There has been a recent slew of tweets made by celebrities that they wish they hadn’t have made. Politicians are in that fray also. It’s so easy to send out a quick tweet without thinking of the consequences, and as a result, there are many celebrities in big trouble over careless tweets.
Careless tweets have landed a host of celebrities in trouble in the past with comedian Alan Davies, Sir Bob Geldof’s daughter Peaches and Sally Bercow all finding themselves in legal difficulties due to their online posts.
Social media users have also found themselves in contempt of a court – nine people admitted naming the woman raped by footballer Ched Evans on Facebook and Twitter.
They were all told to pay the victim £624 each.
Legal Warnings for Tweeters
Social media users have been warned they could be breaking the law by commenting on court cases online. The Attorney General will issue previously unpublished advisory notes to help prevent people committing a contempt of court.
Social Media Users “Easy to Prosecute”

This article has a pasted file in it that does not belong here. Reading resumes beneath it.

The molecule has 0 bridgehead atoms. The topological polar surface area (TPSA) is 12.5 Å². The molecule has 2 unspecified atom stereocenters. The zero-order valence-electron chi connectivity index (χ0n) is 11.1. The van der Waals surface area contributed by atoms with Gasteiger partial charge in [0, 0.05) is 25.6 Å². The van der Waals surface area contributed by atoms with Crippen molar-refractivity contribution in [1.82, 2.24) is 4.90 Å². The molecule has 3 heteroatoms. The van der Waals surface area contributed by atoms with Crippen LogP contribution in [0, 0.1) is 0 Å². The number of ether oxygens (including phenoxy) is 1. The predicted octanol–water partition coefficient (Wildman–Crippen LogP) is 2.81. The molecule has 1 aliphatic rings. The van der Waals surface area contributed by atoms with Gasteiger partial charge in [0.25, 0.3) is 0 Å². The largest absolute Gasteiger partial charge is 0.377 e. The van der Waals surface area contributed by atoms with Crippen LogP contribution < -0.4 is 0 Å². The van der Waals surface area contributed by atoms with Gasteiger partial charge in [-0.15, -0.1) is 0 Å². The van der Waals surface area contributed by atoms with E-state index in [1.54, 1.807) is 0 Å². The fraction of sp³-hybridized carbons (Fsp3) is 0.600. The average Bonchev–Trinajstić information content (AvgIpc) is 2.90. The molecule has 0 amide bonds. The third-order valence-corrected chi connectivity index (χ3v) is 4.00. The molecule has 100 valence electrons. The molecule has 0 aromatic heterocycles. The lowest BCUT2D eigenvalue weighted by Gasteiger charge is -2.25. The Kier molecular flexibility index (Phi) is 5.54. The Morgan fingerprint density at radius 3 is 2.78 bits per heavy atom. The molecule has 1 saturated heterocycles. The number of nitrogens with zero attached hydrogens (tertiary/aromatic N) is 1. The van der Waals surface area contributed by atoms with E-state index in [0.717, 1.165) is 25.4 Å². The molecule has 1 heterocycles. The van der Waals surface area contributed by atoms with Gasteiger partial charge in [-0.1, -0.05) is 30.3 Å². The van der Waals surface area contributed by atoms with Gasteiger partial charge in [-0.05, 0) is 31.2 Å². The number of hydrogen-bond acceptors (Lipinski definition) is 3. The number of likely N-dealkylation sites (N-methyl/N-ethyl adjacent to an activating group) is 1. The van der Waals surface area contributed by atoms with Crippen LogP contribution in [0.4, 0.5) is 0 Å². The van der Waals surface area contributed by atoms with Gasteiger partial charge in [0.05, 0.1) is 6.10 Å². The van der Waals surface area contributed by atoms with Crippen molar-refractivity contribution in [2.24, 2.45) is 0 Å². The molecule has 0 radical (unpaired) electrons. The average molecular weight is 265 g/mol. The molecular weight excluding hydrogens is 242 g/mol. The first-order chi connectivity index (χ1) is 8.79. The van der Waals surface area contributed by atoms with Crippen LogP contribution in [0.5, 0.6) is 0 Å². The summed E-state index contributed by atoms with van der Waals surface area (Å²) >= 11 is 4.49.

Social media users who knowingly break court orders by posting prohibited information online, such as the identities of James Bulger’s killers, can “easily” be prosecuted, a legal expert has warned.
Legal Warnings to be Published for Social Media Users
The Attorney General will publish legal guidance notes online to help prevent Facebook and Twitter users from breaking the law by inappropriately commenting on court cases.
The Government’s chief legal adviser Dominic Grieve QC will in future issue previously unpublished advisory notes in a bid to stop social media users from committing a contempt of court.
He said the move was designed to make sure that fair trials take place and will apply to court cases in England, Wales and Northern Ireland.
The advisories, which have previously only been issued to the media, are being put into the public domain so people avoid legal pitfalls by commenting on court cases in a potentially prejudicial manner.
The advisories will be published on the Attorney General’s Office (AGO) section of the gov.uk website and also through the AGO’s Twitter feed – @AGO_UK.
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It’s not only celebrities that can get in big trouble over careless tweets… businesses are starting to prosecute tweeters spreading bad information about their businesses. When big businesses team up against regular consumers, there is very little the consumer can do. The morrow of the story is to think through what you’re broadcasting before you tweet!